These and Those

Musings from Students of the Pardes Institute of Jewish Studies in Jerusalem

Tag Archives: prayer / tefillah / davening

Atmosphere

Posted on October 23, 2011 by Shibley

In our efforts to try and find spirituality and deep connections in prayer often lead us to take t’fillah very seriously. Generally, that is a practice which I would commend, and even recommend, since it would theoretically allow us to block out distractions and concentrate solely on our relationship with Gd. Perhaps the best example Continue Reading »

Yom Kippur Wrap

Posted on October 9, 2011 by Shibley

I will be the first to admit that Yom Kippur is one of my favorite days of the year. Between the liturgical poetry, the beautiful nusach, and the freedom from caring about my appearance, or physical sustenance, the experience is a catharsis of emotions and senses. Even with all of the positives, I found myself Continue Reading »

Two Sounds in One Ear

Posted on October 9, 2011 by Soffer

Originally posted on Darkeynu דרכינו: וברכה שלום, Throughout my year in Israel, I will use this blog to share what I study in the classroom, and to describe what I observe on the streets; I will discuss not only the Torah that I learn, but also the Torah that I live. I hope that in Continue Reading »

Sacred Time

Posted on October 4, 2011 by Barer

Judaism, one could argue, is obsessed with marking time as sacred, normal, or anywhere in between.  At this time which Judaism demarcates as particularly sacred — we are in the middle of the Aseret Ye’mei Teshuva, the Ten Days of Repentance — it is hard not to be caught up in the spiritual fervour that Continue Reading »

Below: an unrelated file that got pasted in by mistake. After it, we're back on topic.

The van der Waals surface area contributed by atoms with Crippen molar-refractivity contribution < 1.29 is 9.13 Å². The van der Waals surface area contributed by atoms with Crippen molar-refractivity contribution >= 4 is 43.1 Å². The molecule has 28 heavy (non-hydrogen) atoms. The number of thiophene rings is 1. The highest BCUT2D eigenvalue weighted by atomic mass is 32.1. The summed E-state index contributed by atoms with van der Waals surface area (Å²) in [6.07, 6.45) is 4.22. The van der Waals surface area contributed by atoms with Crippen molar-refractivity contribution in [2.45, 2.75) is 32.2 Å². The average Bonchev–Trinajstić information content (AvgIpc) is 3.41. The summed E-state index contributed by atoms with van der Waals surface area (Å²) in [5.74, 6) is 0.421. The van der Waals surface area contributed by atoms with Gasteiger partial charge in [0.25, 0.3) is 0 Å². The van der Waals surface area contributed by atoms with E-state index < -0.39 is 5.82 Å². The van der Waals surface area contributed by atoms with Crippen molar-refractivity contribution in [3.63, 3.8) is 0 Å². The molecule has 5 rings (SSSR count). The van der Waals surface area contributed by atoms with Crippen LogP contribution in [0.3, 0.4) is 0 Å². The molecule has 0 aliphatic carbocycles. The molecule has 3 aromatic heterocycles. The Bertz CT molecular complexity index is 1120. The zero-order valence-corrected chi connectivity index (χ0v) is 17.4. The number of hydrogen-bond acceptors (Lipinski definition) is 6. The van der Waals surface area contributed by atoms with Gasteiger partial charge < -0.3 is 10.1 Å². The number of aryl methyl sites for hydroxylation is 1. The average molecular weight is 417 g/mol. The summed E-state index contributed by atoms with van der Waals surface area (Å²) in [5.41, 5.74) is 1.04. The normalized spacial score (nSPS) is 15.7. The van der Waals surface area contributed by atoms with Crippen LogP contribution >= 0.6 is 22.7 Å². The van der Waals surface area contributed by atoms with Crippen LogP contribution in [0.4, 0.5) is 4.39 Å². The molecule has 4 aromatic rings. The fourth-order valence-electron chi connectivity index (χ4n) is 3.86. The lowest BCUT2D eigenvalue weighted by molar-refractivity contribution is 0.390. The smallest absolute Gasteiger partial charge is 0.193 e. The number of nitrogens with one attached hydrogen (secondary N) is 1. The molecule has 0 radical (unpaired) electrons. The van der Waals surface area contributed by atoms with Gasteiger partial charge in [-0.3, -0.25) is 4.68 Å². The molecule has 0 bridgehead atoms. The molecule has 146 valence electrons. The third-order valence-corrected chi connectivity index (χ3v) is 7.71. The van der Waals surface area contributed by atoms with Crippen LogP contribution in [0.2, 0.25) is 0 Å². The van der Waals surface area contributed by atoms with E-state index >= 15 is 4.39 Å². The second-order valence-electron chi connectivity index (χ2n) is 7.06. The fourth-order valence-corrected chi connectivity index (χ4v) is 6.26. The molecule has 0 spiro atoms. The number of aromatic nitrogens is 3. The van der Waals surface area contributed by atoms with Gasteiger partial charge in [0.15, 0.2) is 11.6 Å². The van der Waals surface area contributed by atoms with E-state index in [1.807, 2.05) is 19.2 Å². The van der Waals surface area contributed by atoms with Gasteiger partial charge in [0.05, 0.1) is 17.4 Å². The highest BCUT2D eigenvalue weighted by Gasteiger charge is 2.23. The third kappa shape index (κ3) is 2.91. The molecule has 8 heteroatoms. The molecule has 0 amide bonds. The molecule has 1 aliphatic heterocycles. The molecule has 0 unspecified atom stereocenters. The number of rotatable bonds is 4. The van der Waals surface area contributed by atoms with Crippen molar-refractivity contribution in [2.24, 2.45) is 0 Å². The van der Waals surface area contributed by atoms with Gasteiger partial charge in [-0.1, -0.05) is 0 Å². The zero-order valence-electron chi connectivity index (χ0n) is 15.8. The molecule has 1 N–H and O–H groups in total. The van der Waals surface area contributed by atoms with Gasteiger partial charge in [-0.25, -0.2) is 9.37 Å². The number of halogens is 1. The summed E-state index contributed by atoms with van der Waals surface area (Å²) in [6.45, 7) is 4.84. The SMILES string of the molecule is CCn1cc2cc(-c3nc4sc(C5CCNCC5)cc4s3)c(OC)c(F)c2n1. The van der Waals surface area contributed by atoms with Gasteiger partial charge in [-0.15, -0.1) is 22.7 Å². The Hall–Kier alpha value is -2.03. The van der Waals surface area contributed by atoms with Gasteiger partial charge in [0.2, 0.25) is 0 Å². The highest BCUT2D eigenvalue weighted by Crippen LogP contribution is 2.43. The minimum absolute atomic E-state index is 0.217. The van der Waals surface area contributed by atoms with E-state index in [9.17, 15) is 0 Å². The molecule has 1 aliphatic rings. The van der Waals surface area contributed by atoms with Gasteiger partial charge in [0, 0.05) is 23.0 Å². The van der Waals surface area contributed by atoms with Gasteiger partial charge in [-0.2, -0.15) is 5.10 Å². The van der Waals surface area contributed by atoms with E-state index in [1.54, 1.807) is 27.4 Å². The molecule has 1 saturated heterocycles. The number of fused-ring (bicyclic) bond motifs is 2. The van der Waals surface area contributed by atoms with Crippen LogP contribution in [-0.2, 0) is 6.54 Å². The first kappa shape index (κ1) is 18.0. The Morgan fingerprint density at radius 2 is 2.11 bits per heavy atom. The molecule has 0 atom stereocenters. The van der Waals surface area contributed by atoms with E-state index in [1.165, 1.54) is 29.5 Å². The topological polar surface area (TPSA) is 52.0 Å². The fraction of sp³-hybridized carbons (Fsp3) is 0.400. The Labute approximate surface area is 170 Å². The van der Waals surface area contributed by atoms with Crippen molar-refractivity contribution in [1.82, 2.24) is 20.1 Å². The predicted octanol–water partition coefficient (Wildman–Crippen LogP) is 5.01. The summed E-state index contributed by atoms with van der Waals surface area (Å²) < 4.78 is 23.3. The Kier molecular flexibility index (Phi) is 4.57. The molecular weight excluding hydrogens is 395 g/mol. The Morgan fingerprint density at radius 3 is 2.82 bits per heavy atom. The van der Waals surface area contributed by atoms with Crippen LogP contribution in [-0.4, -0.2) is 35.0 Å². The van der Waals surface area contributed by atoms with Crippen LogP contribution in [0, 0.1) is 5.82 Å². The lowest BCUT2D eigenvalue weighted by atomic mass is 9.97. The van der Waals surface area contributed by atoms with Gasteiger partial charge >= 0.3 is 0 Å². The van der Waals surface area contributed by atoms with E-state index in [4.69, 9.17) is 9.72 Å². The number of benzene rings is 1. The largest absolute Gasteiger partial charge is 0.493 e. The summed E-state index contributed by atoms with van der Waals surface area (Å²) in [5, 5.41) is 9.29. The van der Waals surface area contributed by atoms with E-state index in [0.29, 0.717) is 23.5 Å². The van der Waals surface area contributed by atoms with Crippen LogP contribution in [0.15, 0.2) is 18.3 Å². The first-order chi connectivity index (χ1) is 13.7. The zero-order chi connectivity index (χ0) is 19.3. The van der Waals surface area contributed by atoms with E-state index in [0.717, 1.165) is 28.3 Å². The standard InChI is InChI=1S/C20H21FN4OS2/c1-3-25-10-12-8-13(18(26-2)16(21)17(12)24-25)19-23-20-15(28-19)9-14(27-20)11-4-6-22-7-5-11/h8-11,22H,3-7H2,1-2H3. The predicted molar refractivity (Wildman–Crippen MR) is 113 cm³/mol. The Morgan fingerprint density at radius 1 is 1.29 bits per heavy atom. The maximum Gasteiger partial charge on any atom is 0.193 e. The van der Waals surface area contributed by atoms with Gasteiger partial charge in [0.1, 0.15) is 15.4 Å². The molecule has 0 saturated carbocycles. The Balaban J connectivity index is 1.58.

The Unattainable Prayer

Posted on September 26, 2011 by Shibley

The lead-up to Rosh Hashana is in full swing, slichot start in a few hours. Each morning except for Shabbat and erev Rosh Hashana we have heard, and will hear the blats of the shofar, it awakenings us, and reminding us of the importance of the upcoming days. Aside from intensifying the tshuva process, that Continue Reading »

[PEP Student] Parshat Nitzavim-Vayelech: Double Hitter

Posted on September 23, 2011 by Tamara Frankel

Dear Friends, I hope you are all well. For those of you who don’t know, I had a computer “emergency” last week – my laptop fell at school and I had to replace my hard drive. So due to technical difficulties, no dvar Torah last week. My apologies. Trust me, I wish I would have Continue Reading »

“Frum Week”

Posted on September 20, 2011 by Derek Kwait

Facinating article for discussion from Reform Judaism Magazine (for the record, I stumbled upon it via a positive review on an Orthodox site): http://reformjudaismmag.org/Articles/index.cfm?id=2854 Campus Life 201: Trying Out Frum by Emily Langowitz For the past week, my alarm has gone off every morning at seven—the click of the radio calling me to another day Continue Reading »

Personalizing Prayer

Posted on September 11, 2011 by Andrea Wiese

Today I had my first Personalizing Prayer class. Although the name might make it seem obvious to some, the class is suppose to help the students become more familiar with the Siddur, Hebrew prayer book, the language, and to really understand the words and meaning of the prayer. Some people would prefer a different class Continue Reading »

Conference room davening

Posted on September 8, 2011 by Shibley

Throughout the first year of of my blog I tried to write about a few different locations where I davened, in an effort to try and understand how a space does or does not impact the tfillah experience. Yesterday afternoon, I was asked by one of my Pardes teachers if I would go to mincha Continue Reading »

Psalm 27: A Personal Reflection II

Posted on September 8, 2011 by Shibley

With the onset of Rosh Hodesh Elul, we will begin the twice daily recitation of Psalm 27, along with the daily blasts of the shofar. Sephardic communities begin the recitation of slichot (liturgical poems for forgiveness), and the gradual ascension from Tisha b’Av to Rosha Hashana increases its gradient. As such, I thought it would Continue Reading »